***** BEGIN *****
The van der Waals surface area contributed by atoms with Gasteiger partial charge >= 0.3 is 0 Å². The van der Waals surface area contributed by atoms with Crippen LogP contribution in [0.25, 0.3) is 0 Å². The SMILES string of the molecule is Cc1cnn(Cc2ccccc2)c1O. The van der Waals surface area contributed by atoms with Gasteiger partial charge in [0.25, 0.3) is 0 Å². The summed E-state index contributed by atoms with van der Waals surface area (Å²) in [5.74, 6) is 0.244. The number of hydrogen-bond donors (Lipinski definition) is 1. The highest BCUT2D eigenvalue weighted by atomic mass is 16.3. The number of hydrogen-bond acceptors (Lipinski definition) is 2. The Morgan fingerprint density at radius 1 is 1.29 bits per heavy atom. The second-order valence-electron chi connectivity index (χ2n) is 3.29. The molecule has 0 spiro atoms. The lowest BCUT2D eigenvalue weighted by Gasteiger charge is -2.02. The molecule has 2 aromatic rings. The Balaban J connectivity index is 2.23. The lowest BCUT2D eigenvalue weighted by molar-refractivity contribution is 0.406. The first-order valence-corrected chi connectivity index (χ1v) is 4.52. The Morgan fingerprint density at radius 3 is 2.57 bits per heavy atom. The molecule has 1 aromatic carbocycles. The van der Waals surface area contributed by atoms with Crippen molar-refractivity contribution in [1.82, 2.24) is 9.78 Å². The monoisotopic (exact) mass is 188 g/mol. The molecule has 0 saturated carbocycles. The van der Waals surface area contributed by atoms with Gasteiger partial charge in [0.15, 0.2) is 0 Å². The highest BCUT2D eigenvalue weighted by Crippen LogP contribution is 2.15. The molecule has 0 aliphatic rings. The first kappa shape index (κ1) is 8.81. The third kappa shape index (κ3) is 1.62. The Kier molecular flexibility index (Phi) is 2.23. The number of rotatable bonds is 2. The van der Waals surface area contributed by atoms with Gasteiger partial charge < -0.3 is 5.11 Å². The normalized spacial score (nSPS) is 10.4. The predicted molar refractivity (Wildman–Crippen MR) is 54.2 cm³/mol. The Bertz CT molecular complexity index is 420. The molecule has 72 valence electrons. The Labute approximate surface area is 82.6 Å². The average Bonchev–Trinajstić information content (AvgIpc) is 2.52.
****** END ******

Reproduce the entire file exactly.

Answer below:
The van der Waals surface area contributed by atoms with Gasteiger partial charge >= 0.3 is 0 Å². The van der Waals surface area contributed by atoms with Crippen LogP contribution in [0.25, 0.3) is 0 Å². The SMILES string of the molecule is Cc1cnn(Cc2ccccc2)c1O. The van der Waals surface area contributed by atoms with Gasteiger partial charge in [0.25, 0.3) is 0 Å². The summed E-state index contributed by atoms with van der Waals surface area (Å²) in [5.74, 6) is 0.244. The number of hydrogen-bond donors (Lipinski definition) is 1. The highest BCUT2D eigenvalue weighted by atomic mass is 16.3. The number of hydrogen-bond acceptors (Lipinski definition) is 2. The Morgan fingerprint density at radius 1 is 1.29 bits per heavy atom. The second-order valence-electron chi connectivity index (χ2n) is 3.29. The molecule has 0 spiro atoms. The lowest BCUT2D eigenvalue weighted by Gasteiger charge is -2.02. The molecule has 2 aromatic rings. The Balaban J connectivity index is 2.23. The lowest BCUT2D eigenvalue weighted by molar-refractivity contribution is 0.406. The first-order valence-corrected chi connectivity index (χ1v) is 4.52. The Morgan fingerprint density at radius 3 is 2.57 bits per heavy atom. The molecule has 1 aromatic carbocycles. The van der Waals surface area contributed by atoms with Crippen molar-refractivity contribution in [1.82, 2.24) is 9.78 Å². The monoisotopic (exact) mass is 188 g/mol. The molecule has 0 saturated carbocycles. The van der Waals surface area contributed by atoms with Gasteiger partial charge in [0.15, 0.2) is 0 Å². The highest BCUT2D eigenvalue weighted by Crippen LogP contribution is 2.15. The molecule has 0 aliphatic rings. The first kappa shape index (κ1) is 8.81. The third kappa shape index (κ3) is 1.62. The Kier molecular flexibility index (Phi) is 2.23. The number of rotatable bonds is 2. The van der Waals surface area contributed by atoms with Gasteiger partial charge < -0.3 is 5.11 Å². The normalized spacial score (nSPS) is 10.4. The predicted molar refractivity (Wildman–Crippen MR) is 54.2 cm³/mol. The Bertz CT molecular complexity index is 420. The molecule has 72 valence electrons. The Labute approximate surface area is 82.6 Å². The average Bonchev–Trinajstić information content (AvgIpc) is 2.52.